I also find that it’s important to set goals rather than make plans. Every parent knows that the path to happiness lies in being flexible when possible. One of my goals is to embrace my vocation by trying to clean the house every week. It rarely works out, and that’s why it’s a goal to aim for rather than a plan to stick to. I’ve found that it pays off for my mood, and thus the mood of everyone in the house, if things are clean & less cluttered. But if I’m forcing myself to do those things on days when I’m exhausted because the baby hasn’t slept well or I’ve been running errands or doing other important things, it becomes too much and only makes the situation worse. So I follow my goal-plan for the week on an hour by hour basis each day, so that I can adjust it with the flow of life.

Getting married and, if so blessed, adding children to that mix is about embracing life. And life is alive – so why spend time looking at one perfectly captured moment on facebook/pinterest/a blog. It’s not the whole story, but a brief second in time. 

Monday, 16 December 2013

Menu Plan Monday: 14/12 - 20/12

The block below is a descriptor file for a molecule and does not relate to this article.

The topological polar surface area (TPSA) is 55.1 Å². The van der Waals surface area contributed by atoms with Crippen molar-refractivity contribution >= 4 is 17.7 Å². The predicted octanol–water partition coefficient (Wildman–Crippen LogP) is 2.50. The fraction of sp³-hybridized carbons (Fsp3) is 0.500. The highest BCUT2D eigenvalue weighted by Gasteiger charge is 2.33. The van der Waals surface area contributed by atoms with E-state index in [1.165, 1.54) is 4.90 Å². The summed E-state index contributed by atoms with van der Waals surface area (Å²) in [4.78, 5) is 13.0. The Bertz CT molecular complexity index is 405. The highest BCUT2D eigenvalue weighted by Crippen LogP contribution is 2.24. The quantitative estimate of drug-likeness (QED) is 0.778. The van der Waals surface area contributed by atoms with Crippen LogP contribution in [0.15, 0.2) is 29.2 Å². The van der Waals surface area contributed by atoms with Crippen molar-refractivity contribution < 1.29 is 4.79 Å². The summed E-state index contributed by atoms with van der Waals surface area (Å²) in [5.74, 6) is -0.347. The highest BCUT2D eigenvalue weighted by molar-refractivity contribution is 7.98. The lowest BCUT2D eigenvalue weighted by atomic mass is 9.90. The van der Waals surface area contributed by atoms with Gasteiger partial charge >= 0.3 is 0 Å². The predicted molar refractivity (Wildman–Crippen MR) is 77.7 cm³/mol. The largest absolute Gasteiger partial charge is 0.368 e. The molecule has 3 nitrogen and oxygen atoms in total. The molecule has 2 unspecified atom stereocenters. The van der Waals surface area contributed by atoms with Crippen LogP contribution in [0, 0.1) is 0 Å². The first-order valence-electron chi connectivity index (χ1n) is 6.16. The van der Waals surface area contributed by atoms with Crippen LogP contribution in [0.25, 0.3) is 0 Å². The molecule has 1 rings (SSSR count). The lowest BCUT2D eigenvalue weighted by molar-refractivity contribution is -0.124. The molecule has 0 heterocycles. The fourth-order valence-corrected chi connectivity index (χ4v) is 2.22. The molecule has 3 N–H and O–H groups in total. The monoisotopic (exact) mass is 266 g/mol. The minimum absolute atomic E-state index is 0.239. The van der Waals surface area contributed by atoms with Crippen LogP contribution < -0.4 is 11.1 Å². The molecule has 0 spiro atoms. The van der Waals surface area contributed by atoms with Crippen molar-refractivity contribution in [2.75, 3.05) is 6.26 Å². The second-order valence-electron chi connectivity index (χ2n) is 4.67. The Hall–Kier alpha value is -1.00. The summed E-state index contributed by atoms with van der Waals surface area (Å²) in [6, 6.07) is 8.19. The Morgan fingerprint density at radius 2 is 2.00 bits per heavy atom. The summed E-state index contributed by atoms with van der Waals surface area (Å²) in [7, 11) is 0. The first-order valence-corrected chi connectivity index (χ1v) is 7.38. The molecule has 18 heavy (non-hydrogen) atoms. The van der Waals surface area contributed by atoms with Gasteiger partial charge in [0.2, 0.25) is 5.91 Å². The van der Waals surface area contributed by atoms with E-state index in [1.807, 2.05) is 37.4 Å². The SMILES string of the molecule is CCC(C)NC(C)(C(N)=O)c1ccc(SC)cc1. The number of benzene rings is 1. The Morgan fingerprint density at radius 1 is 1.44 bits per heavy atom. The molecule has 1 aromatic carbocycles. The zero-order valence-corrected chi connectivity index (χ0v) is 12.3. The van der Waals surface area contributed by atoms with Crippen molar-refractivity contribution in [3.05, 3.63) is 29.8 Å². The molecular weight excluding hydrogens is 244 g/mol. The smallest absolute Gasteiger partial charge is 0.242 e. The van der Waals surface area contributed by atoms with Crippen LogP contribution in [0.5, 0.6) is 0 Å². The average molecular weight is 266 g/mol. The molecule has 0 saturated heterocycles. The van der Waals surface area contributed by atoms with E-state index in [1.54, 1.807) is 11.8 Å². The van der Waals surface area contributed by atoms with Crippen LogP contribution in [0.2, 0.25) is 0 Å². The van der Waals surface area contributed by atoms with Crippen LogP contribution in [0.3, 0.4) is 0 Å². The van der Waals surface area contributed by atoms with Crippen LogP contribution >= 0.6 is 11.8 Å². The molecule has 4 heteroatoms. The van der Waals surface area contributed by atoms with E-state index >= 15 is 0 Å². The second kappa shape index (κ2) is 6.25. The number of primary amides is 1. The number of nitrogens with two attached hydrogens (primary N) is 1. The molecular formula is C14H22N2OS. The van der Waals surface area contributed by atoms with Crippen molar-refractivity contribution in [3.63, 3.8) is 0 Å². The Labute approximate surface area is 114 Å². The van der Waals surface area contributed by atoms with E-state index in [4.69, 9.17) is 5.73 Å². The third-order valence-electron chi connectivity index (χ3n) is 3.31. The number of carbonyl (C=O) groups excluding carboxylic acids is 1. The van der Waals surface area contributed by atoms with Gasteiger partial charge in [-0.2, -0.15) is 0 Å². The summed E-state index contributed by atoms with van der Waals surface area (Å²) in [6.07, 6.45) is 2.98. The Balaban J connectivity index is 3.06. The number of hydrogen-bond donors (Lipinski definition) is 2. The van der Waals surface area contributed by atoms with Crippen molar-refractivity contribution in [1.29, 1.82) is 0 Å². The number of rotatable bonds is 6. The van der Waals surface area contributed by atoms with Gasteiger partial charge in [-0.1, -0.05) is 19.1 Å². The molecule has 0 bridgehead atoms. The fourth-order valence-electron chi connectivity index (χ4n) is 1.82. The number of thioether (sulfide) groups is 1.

Linking up with Menu Plan Monday at orgjunkie.com

Saturday: Quesadilla night – beef. And hopefully corn on the cob. And really hopefully—watching an old timey Christmas movie with dinner. And mince pies & cocoa for dessert.

Sunday: The other day I was in a book/convenience store and noticed that they already had the Easter candy out for sale. Fitting with that spirit, Tesco has already been marking down its “Christmas roast” joints of pork to half price. So we’re having a pre-stuffed crackling pork roast, with potatoes & brussel sprouts.

Monday: Going the easy route with leftover mussel & fennel bisque. To make it super easy, and because I’m sick of homemade biscuits (damn do I miss cornmeal – it’s so hard to find here) I’m going to heat up the last of the white bread rolls that are currently chillin’ in the freezer.

Tuesday: I’m going into Cambridge for the day, so supper needs to be really easy as we likely won’t be home until 4 or 5. Leftover cottage pie, with yorkshire pudding, should do the ticket as I make pudding so frequently that I can do it in my sleep.

Wednesday: Time to start using up my bags of dried beans. I’m going to make Rose Elliot's bean & winter vegetable gratin, which I’ll serve with rice. The real question is whether or not I’ll remember to soak the beans the night before.

Thursday: The bolognese sauce recipe from last week’s lasagne made enough for a few meals, so we’ll have spaghetti bolognese this evening and the last of the parmesan.

Friday: Pizza Night!

Now a look at last week’s plan in practice:

On Saturday, David suggested that I give myself a break and we order Thai. But I held fast to my resolution of not spending any money that day and so we had our quesadillas. And they were delicious and totally worth staying in for. We watched Meet Me in St Louis and finished our evening off with mince pies, roast chestnuts, and cocoa.